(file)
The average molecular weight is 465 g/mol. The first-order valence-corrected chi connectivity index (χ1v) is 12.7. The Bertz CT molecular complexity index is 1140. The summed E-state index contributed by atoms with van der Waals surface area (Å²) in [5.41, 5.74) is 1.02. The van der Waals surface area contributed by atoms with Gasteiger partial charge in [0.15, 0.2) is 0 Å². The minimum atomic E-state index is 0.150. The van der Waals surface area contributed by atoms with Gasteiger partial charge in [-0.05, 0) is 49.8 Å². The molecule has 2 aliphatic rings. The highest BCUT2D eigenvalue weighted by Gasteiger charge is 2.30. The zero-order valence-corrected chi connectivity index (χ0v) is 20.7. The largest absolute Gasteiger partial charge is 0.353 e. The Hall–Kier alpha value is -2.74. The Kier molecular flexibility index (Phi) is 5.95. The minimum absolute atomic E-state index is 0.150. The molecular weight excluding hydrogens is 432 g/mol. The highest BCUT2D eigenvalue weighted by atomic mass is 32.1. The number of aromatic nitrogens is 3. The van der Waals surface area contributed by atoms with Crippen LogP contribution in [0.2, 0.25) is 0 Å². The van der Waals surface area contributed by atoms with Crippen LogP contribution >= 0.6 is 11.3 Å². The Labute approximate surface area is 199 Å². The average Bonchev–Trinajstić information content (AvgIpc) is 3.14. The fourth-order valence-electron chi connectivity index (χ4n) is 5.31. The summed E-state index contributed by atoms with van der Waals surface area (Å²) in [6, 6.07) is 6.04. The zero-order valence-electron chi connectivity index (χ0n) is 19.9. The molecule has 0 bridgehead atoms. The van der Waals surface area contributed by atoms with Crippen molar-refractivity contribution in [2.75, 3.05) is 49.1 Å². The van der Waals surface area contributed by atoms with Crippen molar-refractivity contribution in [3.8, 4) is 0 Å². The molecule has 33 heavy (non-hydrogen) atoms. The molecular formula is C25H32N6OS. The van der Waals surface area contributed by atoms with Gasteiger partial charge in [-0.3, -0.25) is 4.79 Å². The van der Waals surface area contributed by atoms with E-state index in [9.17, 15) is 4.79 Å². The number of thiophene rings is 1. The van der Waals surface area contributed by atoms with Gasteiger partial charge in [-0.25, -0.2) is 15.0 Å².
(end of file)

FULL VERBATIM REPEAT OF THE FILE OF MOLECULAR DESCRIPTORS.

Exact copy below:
The average molecular weight is 465 g/mol. The first-order valence-corrected chi connectivity index (χ1v) is 12.7. The Bertz CT molecular complexity index is 1140. The summed E-state index contributed by atoms with van der Waals surface area (Å²) in [5.41, 5.74) is 1.02. The van der Waals surface area contributed by atoms with Gasteiger partial charge in [0.15, 0.2) is 0 Å². The minimum atomic E-state index is 0.150. The van der Waals surface area contributed by atoms with Gasteiger partial charge in [-0.05, 0) is 49.8 Å². The molecule has 2 aliphatic rings. The highest BCUT2D eigenvalue weighted by Gasteiger charge is 2.30. The zero-order valence-corrected chi connectivity index (χ0v) is 20.7. The largest absolute Gasteiger partial charge is 0.353 e. The Hall–Kier alpha value is -2.74. The Kier molecular flexibility index (Phi) is 5.95. The minimum absolute atomic E-state index is 0.150. The molecular weight excluding hydrogens is 432 g/mol. The highest BCUT2D eigenvalue weighted by atomic mass is 32.1. The number of aromatic nitrogens is 3. The van der Waals surface area contributed by atoms with Crippen LogP contribution in [0.2, 0.25) is 0 Å². The van der Waals surface area contributed by atoms with Crippen LogP contribution >= 0.6 is 11.3 Å². The Labute approximate surface area is 199 Å². The average Bonchev–Trinajstić information content (AvgIpc) is 3.14. The fourth-order valence-electron chi connectivity index (χ4n) is 5.31. The summed E-state index contributed by atoms with van der Waals surface area (Å²) in [6, 6.07) is 6.04. The zero-order valence-electron chi connectivity index (χ0n) is 19.9. The molecule has 0 bridgehead atoms. The van der Waals surface area contributed by atoms with Crippen molar-refractivity contribution in [2.75, 3.05) is 49.1 Å². The van der Waals surface area contributed by atoms with Crippen molar-refractivity contribution in [3.8, 4) is 0 Å². The molecule has 33 heavy (non-hydrogen) atoms. The molecular formula is C25H32N6OS. The van der Waals surface area contributed by atoms with Gasteiger partial charge in [-0.3, -0.25) is 4.79 Å². The van der Waals surface area contributed by atoms with E-state index in [9.17, 15) is 4.79 Å². The number of thiophene rings is 1. The van der Waals surface area contributed by atoms with Gasteiger partial charge in [-0.25, -0.2) is 15.0 Å².